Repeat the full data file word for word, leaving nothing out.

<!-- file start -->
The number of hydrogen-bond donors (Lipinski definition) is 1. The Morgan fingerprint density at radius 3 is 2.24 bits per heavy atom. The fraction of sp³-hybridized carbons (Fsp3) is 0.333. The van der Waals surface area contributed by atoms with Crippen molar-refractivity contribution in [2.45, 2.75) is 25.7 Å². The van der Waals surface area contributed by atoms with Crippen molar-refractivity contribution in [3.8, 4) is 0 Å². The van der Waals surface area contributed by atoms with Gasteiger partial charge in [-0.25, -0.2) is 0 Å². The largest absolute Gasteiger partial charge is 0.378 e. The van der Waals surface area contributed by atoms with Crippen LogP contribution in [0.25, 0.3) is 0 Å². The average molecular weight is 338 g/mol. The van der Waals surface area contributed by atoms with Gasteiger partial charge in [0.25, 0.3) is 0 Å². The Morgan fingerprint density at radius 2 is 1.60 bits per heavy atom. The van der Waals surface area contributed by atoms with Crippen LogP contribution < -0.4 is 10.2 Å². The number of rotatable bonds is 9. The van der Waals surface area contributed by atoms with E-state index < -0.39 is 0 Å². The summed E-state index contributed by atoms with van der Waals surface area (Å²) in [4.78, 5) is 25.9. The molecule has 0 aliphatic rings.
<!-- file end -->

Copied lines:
The number of hydrogen-bond donors (Lipinski definition) is 1. The Morgan fingerprint density at radius 3 is 2.24 bits per heavy atom. The fraction of sp³-hybridized carbons (Fsp3) is 0.333. The van der Waals surface area contributed by atoms with Crippen molar-refractivity contribution in [2.45, 2.75) is 25.7 Å². The van der Waals surface area contributed by atoms with Crippen molar-refractivity contribution in [3.8, 4) is 0 Å². The van der Waals surface area contributed by atoms with Gasteiger partial charge in [-0.25, -0.2) is 0 Å². The largest absolute Gasteiger partial charge is 0.378 e. The van der Waals surface area contributed by atoms with Crippen LogP contribution in [0.25, 0.3) is 0 Å². The average molecular weight is 338 g/mol. The van der Waals surface area contributed by atoms with Gasteiger partial charge in [0.25, 0.3) is 0 Å². The Morgan fingerprint density at radius 2 is 1.60 bits per heavy atom. The van der Waals surface area contributed by atoms with Crippen LogP contribution < -0.4 is 10.2 Å². The number of rotatable bonds is 9. The van der Waals surface area contributed by atoms with E-state index < -0.39 is 0 Å². The summed E-state index contributed by atoms with van der Waals surface area (Å²) in [4.78, 5) is 25.9. The molecule has 0 aliphatic rings.